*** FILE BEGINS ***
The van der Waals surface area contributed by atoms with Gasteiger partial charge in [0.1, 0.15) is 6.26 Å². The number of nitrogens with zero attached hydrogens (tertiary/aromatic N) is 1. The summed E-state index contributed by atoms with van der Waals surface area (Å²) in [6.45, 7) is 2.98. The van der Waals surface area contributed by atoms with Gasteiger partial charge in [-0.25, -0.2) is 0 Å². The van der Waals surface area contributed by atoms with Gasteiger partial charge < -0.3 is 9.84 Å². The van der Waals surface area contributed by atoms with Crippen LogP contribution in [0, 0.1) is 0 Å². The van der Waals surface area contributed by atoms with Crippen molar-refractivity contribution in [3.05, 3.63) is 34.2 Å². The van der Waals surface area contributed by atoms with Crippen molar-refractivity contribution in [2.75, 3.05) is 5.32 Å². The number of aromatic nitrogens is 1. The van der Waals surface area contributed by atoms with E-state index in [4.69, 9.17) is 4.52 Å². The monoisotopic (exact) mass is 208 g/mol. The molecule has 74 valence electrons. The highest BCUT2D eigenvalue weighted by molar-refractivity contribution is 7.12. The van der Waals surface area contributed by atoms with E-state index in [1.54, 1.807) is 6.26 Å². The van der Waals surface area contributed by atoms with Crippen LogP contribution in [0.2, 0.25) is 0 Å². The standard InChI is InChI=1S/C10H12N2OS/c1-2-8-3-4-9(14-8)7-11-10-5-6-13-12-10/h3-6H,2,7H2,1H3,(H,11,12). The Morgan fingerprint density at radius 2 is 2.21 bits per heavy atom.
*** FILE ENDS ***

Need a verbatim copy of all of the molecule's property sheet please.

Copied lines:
The van der Waals surface area contributed by atoms with Gasteiger partial charge in [0.1, 0.15) is 6.26 Å². The number of nitrogens with zero attached hydrogens (tertiary/aromatic N) is 1. The summed E-state index contributed by atoms with van der Waals surface area (Å²) in [6.45, 7) is 2.98. The van der Waals surface area contributed by atoms with Gasteiger partial charge in [-0.25, -0.2) is 0 Å². The van der Waals surface area contributed by atoms with Gasteiger partial charge < -0.3 is 9.84 Å². The van der Waals surface area contributed by atoms with Crippen LogP contribution in [0, 0.1) is 0 Å². The van der Waals surface area contributed by atoms with Crippen molar-refractivity contribution in [3.05, 3.63) is 34.2 Å². The van der Waals surface area contributed by atoms with Crippen molar-refractivity contribution in [2.75, 3.05) is 5.32 Å². The number of aromatic nitrogens is 1. The van der Waals surface area contributed by atoms with E-state index in [4.69, 9.17) is 4.52 Å². The monoisotopic (exact) mass is 208 g/mol. The molecule has 74 valence electrons. The highest BCUT2D eigenvalue weighted by molar-refractivity contribution is 7.12. The van der Waals surface area contributed by atoms with E-state index in [1.54, 1.807) is 6.26 Å². The van der Waals surface area contributed by atoms with Crippen LogP contribution in [0.2, 0.25) is 0 Å². The standard InChI is InChI=1S/C10H12N2OS/c1-2-8-3-4-9(14-8)7-11-10-5-6-13-12-10/h3-6H,2,7H2,1H3,(H,11,12). The Morgan fingerprint density at radius 2 is 2.21 bits per heavy atom.